Authorities in Northern Province on Thursday held a consultative meeting to adjust the region's Vision 2020 blueprint's targets after government revised it in May 2012.
The reasons behind the adjustments at the national level involve the need to align targets to new middle income country status whose indicators have changed from an average GDP per capita of $900 to $1200, inclusion of new indicators and targets for climate change, governance, ICT and regional integration. Others include harmonisation with the seven year Government Plan (7YGP) targets which are more ambitious in some cases.
The other reason is that some indicators are either irrelevant or outdated - given the country's ambitions. Some targets were achieved during the first year yet they were meant for five years. For example, the national average GDP growth rate in 2000 when the Vision 2020 blueprint began to be implemented was 6.2pc while the blueprint's target was 8pc. However, by the end of 2010, it stood at 8.3pc. The new more ambitious target is 11.5pc.
This is partly because different ministries set priorities for districts without ample facilitation to conduct situation analyses for proper planning. Each district now has an experienced consultant.
This transpired during a two-day meeting organised by Ministry of Finance and Economic Planning, through the province to align District Development Plans (DDPs) with Sector Strategic Plan (SSP), held at Muhabura hotel in Muhanga town. The meeting which ended yesterday attracted representatives from all districts in the province as well as sector ministries, among others.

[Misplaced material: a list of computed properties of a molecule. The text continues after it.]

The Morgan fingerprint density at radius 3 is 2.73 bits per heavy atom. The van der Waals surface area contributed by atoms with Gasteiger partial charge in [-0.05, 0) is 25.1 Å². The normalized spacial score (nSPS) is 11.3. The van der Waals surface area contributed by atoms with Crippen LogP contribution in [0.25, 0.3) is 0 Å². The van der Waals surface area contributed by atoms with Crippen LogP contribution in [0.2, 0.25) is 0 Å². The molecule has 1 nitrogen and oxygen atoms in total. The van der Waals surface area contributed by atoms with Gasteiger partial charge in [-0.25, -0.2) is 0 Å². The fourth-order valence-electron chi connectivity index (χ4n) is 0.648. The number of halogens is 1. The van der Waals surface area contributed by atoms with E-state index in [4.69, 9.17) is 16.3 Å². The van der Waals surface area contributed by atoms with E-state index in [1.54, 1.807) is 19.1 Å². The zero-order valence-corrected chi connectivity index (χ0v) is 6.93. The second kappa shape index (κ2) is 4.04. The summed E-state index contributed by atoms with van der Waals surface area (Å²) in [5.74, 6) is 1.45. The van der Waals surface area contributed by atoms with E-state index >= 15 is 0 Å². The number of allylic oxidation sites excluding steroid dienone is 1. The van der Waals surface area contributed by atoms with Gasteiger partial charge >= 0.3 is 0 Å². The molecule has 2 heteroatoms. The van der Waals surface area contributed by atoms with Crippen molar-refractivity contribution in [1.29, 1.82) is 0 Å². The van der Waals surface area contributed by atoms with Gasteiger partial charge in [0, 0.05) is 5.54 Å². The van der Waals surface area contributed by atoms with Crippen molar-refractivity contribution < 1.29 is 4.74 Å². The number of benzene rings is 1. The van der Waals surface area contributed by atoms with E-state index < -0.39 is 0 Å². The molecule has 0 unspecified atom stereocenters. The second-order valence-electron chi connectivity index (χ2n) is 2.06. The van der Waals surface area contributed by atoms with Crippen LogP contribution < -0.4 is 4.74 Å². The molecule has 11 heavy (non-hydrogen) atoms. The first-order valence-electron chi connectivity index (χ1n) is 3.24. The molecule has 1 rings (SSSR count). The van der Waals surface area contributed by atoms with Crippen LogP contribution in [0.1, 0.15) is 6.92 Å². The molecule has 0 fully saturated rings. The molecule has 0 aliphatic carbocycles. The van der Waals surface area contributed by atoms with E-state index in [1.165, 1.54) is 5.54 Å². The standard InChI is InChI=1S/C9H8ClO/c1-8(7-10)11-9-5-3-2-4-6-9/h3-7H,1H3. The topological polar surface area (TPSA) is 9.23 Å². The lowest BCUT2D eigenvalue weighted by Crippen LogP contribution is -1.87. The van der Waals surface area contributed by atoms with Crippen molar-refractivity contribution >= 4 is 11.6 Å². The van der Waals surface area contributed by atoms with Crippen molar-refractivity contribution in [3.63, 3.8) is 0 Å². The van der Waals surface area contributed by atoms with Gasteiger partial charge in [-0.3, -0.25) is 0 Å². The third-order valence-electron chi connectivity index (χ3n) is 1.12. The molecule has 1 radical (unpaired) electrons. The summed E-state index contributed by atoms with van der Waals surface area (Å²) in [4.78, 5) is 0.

In his opening remarks, the provincial governor, Aimé Bosenibamwe, challenged those involved in planning to focus on an individual citizen with the district as the drawing board as well as ensuring harmony between strategic planning phases.
"This second phase of EDPRS II (Economic Development and Poverty Reduction Strategy II) should build on the EDPRS I and the two must draw from the DDP as a channel for planning in local government that will improve the individual citizen."
According to Provincial consultant, Etienne Ndimukanga, the rapid positive economic changes are attributed to the free nine year basic education that availed funds to parents to invest in productive ventures. He added that the prevailing peace and rapid reconciliation in the country had also encouraged people to devote time to productive ventures, thereby downplaying the speculative uncertainties the future may hold.
He noted that districts needed more orientation on aligning their priorities with national and regional priorities, which is a new development.
Under the new arrangement, ministries will not set priorities for districts. Rather, the latter will come up with their own priorities subject to ministerial approval.